Adaptive Radiation

Honeycreepers, Species: ‘Akeke‘e

Adaptive Radiation and Honeycreeper Ancestry/Concept of Pilina

Adaptive radiation is when many different organisms arise from one common ancestor. Species spread out into different habitats relatively fast. They spread into different habitats (niches). A niche is a specific area an organism inhabits and it role and function in that area. When there is less competition, the new species evolve and fill new niches (specific habitat, behavior, or diet). With more competition for food and spare, organisms can colonize new niches through chance mutations. Organisms have a better chance of surviving and reproducing.

Honeycreepers are a species of birds that are endemic to Hawaii. Honeycreepers have different beak shapes, live in forests, most are brightly colored and sing canary-like songs, and feed on nectar, fruits, seeds, and insects. 51 endemic species have evolved from one species of finch, the rosefinch. Rosefinches are the closest relatives to the Hawaiian honeycreepers and they colonized to Hawaii millions of years ago. Rosefinches are Eurasion, they got from Asia to Hawaii through Irruption. They came here by Irruption because they moved in large groups to new grounds and may breed in the new regions. Rosefinches are small and their beak is strong, thick, and dark gray. They are originally from Western Europe and Asia. Geologists looked at the history of the Hawaiian archipelago to answer further questions. They determined the age of the Honeycreeper clade, sometime between 5.8 and 7.2 million years ago. A clade is a group of organisms that evolved from a common ancestor

Overtime, Hawaiian honeycreepers began to diverge from their common ancestor, the rosefinch. Oahu had the biggest impact on Hawaiian honeycreeper evolution compared to all the islands. It’s land had more isolation and land for the adaption to happen. Pilina is a relationship, connection, or union. Honeycreepers evolving from the rosefinch is an example of the concept of Pilina. More than 1/3 of the species are extinct now and the remaining are critically endangered.

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‘Akeke‘e : Honeycreeper Species

Evyn Sweeney


Ms. Wilson


‘Akeke‘e : Honeycreeper

The Hawaiian Honeycreepers are a family of birds in Hawaii that are closely related, they have similar skeletons and muscles. Each species shares anatomical traits because they evolved from a common ancestor. There once was an abundance of them, about forty different species. Today, less than 15 species remain and they are endangered. My name is Ono and I am apart of the less than 15 species. I am apart of the bird species called “‘Akeke‘e”, I'm in the family Fringillidae, and I am placed in the Hawaiian honeycreeper genus, Loxops. I am endemic to the Hawaiian Island, Kauai. Endemic means to be native or from that certain area/geographical location.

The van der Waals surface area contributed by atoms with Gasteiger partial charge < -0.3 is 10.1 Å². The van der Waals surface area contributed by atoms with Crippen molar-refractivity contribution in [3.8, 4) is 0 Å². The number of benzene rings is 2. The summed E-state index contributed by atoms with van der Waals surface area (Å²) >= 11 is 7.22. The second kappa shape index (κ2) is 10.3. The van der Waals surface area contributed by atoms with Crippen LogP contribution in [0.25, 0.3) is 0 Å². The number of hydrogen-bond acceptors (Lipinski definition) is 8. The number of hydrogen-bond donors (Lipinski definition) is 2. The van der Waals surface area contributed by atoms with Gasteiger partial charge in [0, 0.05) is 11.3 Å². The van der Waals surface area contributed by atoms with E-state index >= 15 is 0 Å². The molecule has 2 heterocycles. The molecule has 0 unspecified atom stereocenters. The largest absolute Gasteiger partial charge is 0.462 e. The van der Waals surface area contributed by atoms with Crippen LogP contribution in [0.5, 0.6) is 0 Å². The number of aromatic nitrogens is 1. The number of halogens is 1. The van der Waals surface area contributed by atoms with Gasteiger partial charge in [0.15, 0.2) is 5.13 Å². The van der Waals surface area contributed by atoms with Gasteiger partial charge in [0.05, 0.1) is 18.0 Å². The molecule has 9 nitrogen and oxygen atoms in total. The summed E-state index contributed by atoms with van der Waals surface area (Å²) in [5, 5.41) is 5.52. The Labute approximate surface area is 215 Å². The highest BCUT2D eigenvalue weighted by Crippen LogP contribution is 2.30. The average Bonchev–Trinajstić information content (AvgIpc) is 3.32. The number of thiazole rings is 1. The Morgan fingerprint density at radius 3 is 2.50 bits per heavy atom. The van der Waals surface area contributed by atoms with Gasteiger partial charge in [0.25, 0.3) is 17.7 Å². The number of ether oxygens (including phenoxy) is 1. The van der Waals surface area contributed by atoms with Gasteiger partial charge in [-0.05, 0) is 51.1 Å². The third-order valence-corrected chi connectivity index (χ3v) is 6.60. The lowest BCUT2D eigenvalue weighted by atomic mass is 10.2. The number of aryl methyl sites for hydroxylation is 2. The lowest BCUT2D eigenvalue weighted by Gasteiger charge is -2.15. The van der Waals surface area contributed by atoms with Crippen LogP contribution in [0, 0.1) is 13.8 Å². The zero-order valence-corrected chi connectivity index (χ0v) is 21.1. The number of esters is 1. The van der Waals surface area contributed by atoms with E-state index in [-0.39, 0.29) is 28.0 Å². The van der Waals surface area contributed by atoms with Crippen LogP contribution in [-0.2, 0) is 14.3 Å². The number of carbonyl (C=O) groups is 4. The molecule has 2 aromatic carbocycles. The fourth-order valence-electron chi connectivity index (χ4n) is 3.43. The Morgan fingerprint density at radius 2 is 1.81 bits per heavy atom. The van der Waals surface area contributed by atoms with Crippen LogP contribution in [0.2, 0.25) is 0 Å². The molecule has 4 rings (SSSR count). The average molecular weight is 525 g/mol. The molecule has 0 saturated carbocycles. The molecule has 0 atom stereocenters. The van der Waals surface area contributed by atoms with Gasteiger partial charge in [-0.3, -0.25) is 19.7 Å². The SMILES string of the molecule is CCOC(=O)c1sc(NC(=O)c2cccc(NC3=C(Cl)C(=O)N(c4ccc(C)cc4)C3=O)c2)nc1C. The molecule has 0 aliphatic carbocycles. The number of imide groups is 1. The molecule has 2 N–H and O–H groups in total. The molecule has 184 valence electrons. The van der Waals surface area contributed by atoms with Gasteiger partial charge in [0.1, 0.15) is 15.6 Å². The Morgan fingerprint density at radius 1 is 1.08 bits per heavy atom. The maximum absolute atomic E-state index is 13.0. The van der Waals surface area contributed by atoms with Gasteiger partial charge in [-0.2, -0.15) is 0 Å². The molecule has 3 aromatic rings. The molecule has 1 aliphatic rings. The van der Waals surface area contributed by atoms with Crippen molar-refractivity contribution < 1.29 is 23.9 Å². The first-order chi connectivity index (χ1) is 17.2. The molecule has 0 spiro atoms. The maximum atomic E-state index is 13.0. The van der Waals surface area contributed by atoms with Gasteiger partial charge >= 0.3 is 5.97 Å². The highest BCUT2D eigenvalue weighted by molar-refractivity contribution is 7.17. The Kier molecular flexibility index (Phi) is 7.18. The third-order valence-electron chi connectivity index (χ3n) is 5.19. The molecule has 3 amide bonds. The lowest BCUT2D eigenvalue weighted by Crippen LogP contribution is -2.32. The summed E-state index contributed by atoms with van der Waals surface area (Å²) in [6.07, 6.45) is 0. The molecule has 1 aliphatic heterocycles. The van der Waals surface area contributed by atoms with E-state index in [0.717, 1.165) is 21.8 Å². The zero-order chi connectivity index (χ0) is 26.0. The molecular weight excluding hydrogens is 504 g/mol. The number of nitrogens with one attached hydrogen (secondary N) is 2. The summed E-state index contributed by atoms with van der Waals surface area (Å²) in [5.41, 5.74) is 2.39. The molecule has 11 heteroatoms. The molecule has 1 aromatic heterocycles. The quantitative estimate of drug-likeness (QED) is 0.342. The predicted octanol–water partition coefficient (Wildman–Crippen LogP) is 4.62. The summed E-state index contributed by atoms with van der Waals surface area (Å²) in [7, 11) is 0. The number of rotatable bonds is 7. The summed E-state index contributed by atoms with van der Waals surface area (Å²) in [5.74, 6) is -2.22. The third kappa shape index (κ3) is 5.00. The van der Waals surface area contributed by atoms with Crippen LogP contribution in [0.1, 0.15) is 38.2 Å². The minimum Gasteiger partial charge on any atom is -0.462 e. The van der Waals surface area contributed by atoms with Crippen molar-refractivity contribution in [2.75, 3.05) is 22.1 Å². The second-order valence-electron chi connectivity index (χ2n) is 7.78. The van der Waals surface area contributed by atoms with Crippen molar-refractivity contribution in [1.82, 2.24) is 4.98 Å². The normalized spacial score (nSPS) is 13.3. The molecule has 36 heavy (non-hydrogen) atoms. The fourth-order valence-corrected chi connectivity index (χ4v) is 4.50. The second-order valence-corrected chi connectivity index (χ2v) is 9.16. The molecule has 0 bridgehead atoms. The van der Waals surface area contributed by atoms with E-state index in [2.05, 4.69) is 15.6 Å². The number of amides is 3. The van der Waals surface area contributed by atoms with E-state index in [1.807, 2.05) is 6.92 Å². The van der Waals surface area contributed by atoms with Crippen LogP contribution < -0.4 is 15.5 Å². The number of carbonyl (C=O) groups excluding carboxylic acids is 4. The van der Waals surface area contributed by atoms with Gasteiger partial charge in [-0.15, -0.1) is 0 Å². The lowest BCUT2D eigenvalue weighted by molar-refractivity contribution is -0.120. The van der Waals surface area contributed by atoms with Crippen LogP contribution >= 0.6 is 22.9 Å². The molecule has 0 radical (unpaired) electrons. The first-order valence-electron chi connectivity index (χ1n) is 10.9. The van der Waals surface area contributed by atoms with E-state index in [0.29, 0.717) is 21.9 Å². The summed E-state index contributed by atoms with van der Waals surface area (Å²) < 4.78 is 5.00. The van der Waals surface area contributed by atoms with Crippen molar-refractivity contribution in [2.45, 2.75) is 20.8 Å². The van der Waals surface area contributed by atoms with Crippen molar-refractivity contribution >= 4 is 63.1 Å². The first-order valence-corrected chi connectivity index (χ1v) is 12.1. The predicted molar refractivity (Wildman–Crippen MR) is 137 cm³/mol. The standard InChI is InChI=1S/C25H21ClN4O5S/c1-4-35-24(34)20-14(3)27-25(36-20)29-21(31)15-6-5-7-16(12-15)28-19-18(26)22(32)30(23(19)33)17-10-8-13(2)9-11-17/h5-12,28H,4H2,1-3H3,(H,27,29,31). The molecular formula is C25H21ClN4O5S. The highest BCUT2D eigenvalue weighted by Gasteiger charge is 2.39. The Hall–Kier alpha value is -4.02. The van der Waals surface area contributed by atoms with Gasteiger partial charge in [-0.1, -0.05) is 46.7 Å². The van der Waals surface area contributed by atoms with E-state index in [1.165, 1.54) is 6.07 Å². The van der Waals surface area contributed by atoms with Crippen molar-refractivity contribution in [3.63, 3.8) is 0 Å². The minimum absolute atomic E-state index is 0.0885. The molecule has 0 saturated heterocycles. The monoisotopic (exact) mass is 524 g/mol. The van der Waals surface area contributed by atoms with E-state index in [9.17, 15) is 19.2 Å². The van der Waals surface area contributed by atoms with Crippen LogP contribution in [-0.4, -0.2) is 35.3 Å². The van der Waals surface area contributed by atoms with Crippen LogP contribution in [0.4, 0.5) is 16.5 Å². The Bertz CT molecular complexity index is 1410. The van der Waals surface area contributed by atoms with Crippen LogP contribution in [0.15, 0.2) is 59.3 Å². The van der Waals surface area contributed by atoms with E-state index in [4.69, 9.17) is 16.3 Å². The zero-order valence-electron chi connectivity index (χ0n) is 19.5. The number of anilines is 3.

I am a greenish-yellow bird with a small body. I have been told that I am a finch-like bird and the black mask around my eyes is darker on me because I am a male. The colors on my body are more bright and vibrant than the female species of my kind. My bill is a bluish color with a black tip and the top part (culmen) is curved down and crossed. When I fly, I don’t fly straight and still, I fly in wavelike motions and smoothly. To eat, I use my bill as if it were a pair of scissors to cut open flower buds and search for insects. My favorite thing to eat is nectar on trees.

I only live in the island of Kauai. In the late 19th century, my ancestors lived in upper elevation forest and had a stable population. In the mid 1990s, our habitat and population declined. The last population estimate of my kind (‘Akeke‘e) was around 945, but it is continuing to decline to this year. I am lucky! My species and I like to live is diverse wet forests and in its trees, we are almost never in the lowlands. Our favorite tree is ‘ohi’a trees, that’s where our nests are.

My habitat has been changed for the worse because of feral cats and mongoose, climate change, rainfall patterns, and malaria. Feral cats, pigs, goats, and mongoose are scary predators. Climate change is causing the temperatures to be warmer and rainfall patterns to be different. Finding food is a challenge because the amount of insects is low. Avian malaria is a disease through mosquitos that a lot of Honeycreeper species are being effected with. Also, invasive plants are taking over native plants.

To help my kind survive and flourish, there is captive breeding places. Humans are working on controlling rodent and other predators, providing food, and working to stop the sources that Avian malaria is coming from. Habitat management is something that also needs to be done, either preventing it from happening or restoring it. Lastly, doing population surveys and research is going to be further continued.

Phylogenic Trees of the Honeycreepers

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